If you own a cat (Felis catus), you have plenty of company. There are now more than 100 million house cats in the United States. With regard to predation, cats are classed into three categories:
- Owned (live with owner but often are outside)
- Stray (lost or abandoned by their owners)
- Feral (descendants of strays that shun all human contact).
Domestic cats are non-native predators and exist in significant densities throughout most areas populated by humans in the United States.
Cats kill approximately 2,400,000,000 (billion) birds and 6,300,000,000 to 22,300,000,000 small mammals every year in the U.S. alone, making cat predation by far the largest human-caused mortality threat to these animals. Canadians own about 8,500,000 (million) cats that kill an estimated 100,000,000-350,000,000 birds per year in Canada. This is almost an unbelievable number of birds lost.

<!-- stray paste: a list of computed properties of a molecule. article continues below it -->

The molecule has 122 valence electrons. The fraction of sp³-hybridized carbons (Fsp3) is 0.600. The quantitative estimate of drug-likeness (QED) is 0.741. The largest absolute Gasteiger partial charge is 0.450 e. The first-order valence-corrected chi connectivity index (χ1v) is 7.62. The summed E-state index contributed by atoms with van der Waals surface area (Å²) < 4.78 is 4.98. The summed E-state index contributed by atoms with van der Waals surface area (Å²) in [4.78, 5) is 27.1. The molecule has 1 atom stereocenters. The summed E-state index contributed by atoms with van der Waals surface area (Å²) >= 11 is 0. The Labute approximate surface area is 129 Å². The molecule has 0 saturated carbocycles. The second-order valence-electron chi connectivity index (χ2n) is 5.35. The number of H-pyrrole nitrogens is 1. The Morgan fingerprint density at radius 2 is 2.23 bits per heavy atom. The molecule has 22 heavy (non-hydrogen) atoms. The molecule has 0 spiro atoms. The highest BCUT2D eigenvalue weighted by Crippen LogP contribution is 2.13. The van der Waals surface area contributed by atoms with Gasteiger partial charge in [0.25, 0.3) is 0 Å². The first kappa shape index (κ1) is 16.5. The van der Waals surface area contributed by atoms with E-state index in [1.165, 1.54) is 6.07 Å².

Although methods of study vary and so do results, nearly all researchers on cat predation draw the same conclusions from their research: cats are a significant cause of bird mortality. In fact, next to habitat destruction, cat predation is the second highest form of bird mortality in North America.
How should we deal with this problem? The American Bird Conservancy encourages the following measures:
- Keep cats indoors or under close supervision
- The humane removal of all free-roaming (stray and feral) cats from important wildlife areas
- Support programs to neuter or spay cats before reaching reproductive age
- Strongly oppose free roaming cat colonies
- Work with the scientific, conservation, and animal welfare communities to educate the public about the dangers free-roaming cats pose to birds and other native wildlife
- Require that cats be licensed and prohibit free-roaming cats by adopting laws similar to those in existence for dogs.
Make no mistake about it, knowing what we now know about the world-wide decline in bird populations, controlling cats should be near the top of our bird conservation list.